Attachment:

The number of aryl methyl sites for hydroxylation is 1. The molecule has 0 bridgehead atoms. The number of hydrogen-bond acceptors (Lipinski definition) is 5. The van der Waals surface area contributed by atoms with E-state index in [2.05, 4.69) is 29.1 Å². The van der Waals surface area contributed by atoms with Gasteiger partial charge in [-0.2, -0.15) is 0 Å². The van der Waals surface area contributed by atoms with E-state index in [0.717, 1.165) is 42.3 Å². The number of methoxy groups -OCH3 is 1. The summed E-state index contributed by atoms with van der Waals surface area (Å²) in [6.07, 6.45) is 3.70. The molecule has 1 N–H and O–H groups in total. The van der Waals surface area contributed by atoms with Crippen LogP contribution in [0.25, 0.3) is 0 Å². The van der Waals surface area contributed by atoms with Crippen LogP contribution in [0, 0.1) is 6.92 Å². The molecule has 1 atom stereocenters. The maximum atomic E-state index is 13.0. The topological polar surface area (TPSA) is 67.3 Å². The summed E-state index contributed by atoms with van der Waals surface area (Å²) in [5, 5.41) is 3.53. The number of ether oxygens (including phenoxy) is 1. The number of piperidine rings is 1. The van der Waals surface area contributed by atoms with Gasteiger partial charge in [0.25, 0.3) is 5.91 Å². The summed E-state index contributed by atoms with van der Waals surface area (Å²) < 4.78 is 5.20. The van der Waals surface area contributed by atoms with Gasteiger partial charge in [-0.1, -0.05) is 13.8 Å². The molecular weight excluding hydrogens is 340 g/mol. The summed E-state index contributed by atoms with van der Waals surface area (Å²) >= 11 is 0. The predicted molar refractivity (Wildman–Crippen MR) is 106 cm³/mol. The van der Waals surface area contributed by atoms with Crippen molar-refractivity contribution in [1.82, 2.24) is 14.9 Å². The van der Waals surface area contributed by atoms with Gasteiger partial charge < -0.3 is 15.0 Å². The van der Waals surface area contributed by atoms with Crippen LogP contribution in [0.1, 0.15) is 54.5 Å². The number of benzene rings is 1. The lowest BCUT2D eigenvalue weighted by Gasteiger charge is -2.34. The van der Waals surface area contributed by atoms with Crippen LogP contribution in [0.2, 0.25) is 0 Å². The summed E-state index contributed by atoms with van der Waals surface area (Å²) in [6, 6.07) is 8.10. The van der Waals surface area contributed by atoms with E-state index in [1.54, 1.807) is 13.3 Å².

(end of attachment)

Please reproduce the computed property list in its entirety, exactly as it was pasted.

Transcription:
The number of aryl methyl sites for hydroxylation is 1. The molecule has 0 bridgehead atoms. The number of hydrogen-bond acceptors (Lipinski definition) is 5. The van der Waals surface area contributed by atoms with E-state index in [2.05, 4.69) is 29.1 Å². The van der Waals surface area contributed by atoms with Gasteiger partial charge in [-0.2, -0.15) is 0 Å². The van der Waals surface area contributed by atoms with E-state index in [0.717, 1.165) is 42.3 Å². The number of methoxy groups -OCH3 is 1. The summed E-state index contributed by atoms with van der Waals surface area (Å²) in [6.07, 6.45) is 3.70. The molecule has 1 N–H and O–H groups in total. The van der Waals surface area contributed by atoms with Crippen LogP contribution in [0.25, 0.3) is 0 Å². The van der Waals surface area contributed by atoms with Crippen LogP contribution in [0, 0.1) is 6.92 Å². The molecule has 1 atom stereocenters. The maximum atomic E-state index is 13.0. The topological polar surface area (TPSA) is 67.3 Å². The summed E-state index contributed by atoms with van der Waals surface area (Å²) in [5, 5.41) is 3.53. The number of ether oxygens (including phenoxy) is 1. The number of piperidine rings is 1. The van der Waals surface area contributed by atoms with Gasteiger partial charge in [0.25, 0.3) is 5.91 Å². The summed E-state index contributed by atoms with van der Waals surface area (Å²) < 4.78 is 5.20. The van der Waals surface area contributed by atoms with Gasteiger partial charge in [-0.1, -0.05) is 13.8 Å². The molecular weight excluding hydrogens is 340 g/mol. The summed E-state index contributed by atoms with van der Waals surface area (Å²) >= 11 is 0. The predicted molar refractivity (Wildman–Crippen MR) is 106 cm³/mol. The van der Waals surface area contributed by atoms with Crippen molar-refractivity contribution in [1.82, 2.24) is 14.9 Å². The van der Waals surface area contributed by atoms with Gasteiger partial charge < -0.3 is 15.0 Å². The van der Waals surface area contributed by atoms with Crippen LogP contribution in [0.1, 0.15) is 54.5 Å². The number of benzene rings is 1. The lowest BCUT2D eigenvalue weighted by Gasteiger charge is -2.34. The van der Waals surface area contributed by atoms with Crippen LogP contribution in [0.2, 0.25) is 0 Å². The summed E-state index contributed by atoms with van der Waals surface area (Å²) in [6, 6.07) is 8.10. The van der Waals surface area contributed by atoms with E-state index in [1.54, 1.807) is 13.3 Å².